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Don Felder | American Rock ’n’ Roll

The former Eagles guitarist takes flight with his first solo album in seven years.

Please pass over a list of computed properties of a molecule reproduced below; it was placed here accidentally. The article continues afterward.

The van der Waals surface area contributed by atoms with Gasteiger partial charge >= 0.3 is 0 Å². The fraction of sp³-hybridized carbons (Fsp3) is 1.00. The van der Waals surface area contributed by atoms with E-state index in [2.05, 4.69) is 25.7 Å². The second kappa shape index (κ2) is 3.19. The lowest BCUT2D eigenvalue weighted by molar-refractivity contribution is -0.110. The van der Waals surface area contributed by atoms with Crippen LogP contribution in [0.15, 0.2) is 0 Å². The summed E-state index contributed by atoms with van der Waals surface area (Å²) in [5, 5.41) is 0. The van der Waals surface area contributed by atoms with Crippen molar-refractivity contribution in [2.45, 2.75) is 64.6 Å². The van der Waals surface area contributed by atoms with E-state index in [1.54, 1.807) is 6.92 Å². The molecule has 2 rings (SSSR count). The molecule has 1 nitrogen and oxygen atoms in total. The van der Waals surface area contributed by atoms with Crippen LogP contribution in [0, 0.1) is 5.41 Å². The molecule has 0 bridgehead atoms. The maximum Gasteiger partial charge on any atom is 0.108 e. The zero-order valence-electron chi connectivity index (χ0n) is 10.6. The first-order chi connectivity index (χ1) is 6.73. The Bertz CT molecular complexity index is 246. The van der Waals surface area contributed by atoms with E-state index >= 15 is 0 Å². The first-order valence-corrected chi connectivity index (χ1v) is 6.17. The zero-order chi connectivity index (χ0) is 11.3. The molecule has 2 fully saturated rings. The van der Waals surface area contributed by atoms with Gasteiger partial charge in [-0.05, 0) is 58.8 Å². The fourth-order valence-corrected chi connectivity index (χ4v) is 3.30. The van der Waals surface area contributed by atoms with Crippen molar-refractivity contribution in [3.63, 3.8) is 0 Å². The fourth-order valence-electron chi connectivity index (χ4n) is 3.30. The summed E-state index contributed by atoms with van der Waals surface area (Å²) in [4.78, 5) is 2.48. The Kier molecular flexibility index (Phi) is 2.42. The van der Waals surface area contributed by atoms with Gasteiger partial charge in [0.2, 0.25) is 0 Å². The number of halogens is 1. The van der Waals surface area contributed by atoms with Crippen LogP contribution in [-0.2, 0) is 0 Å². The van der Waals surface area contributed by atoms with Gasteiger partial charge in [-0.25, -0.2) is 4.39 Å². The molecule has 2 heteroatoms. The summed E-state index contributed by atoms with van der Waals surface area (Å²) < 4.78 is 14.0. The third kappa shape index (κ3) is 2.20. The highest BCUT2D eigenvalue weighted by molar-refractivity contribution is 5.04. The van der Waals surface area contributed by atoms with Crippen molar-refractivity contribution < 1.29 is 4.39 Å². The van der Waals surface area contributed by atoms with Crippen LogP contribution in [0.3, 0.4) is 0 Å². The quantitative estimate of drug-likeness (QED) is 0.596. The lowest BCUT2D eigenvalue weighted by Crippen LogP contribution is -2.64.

Some people love the Eagles. Some people hate ’em. But to his credit, longtime guitarist non grata Don Felder — a.k.a. The Guy Who Co-Wrote Hotel California, Thus Ensuring His Great-Grandchildren Should Never Need to Soil Their Hands With Manual Labour — has made an album that could very well unite both warring factions. Yep, it’s true: Almost everybody will probably crap on American Rock ’n’ Roll. Eagles fans will hate it because it can’t hold a candle to his old band. Eagles haters will hate it because, well, Eagles haters gonna hate Eagles. It’s kind of a shame, really. Which is not to say that this lightweight album — Felder’s third solo album and his first in seven years — is some sort of unexpected masterpiece, because it is not. Definitely not. It’s basically disposable and forgettable — sort of like a Joe Walsh album minus the tomfoolery. Admittedly, it does have its moments. Though honestly, most of them occur when Felder is not trying to live up to the disc’s Red State handle. First single Rock You is a slab of neanderthal nincompoopery that’s even less subtle than the Helix classic of the same name, and the heartland-rock title cut is a cheeseball novelty song that hamfistedly namechecks everyone from Janis Joplin to Guns N’ Roses. Between those duds, however, there’s a mixed bag of blues and country and folk and even Latin fare that gives Felder a chance to show off his admittedly admirable fretwork and rusty rasp (which works way better on the softer songs than the rockers). For those keeping score at home, the disc also features cameos by Sammy Hagar, Slash, Richie Sambora, Peter Frampton, Joe Satriani, Mick Fleetwood, Chad Smith, Bob Weir, David Paich, Steve Porcaro, Alex Lifeson and Jim Keltner. But almost none of them make much of an impression — which is likely the same effect this disc will have on the charts, radio, streaming services and award-nomination lists. Ball’s in your court, Joe.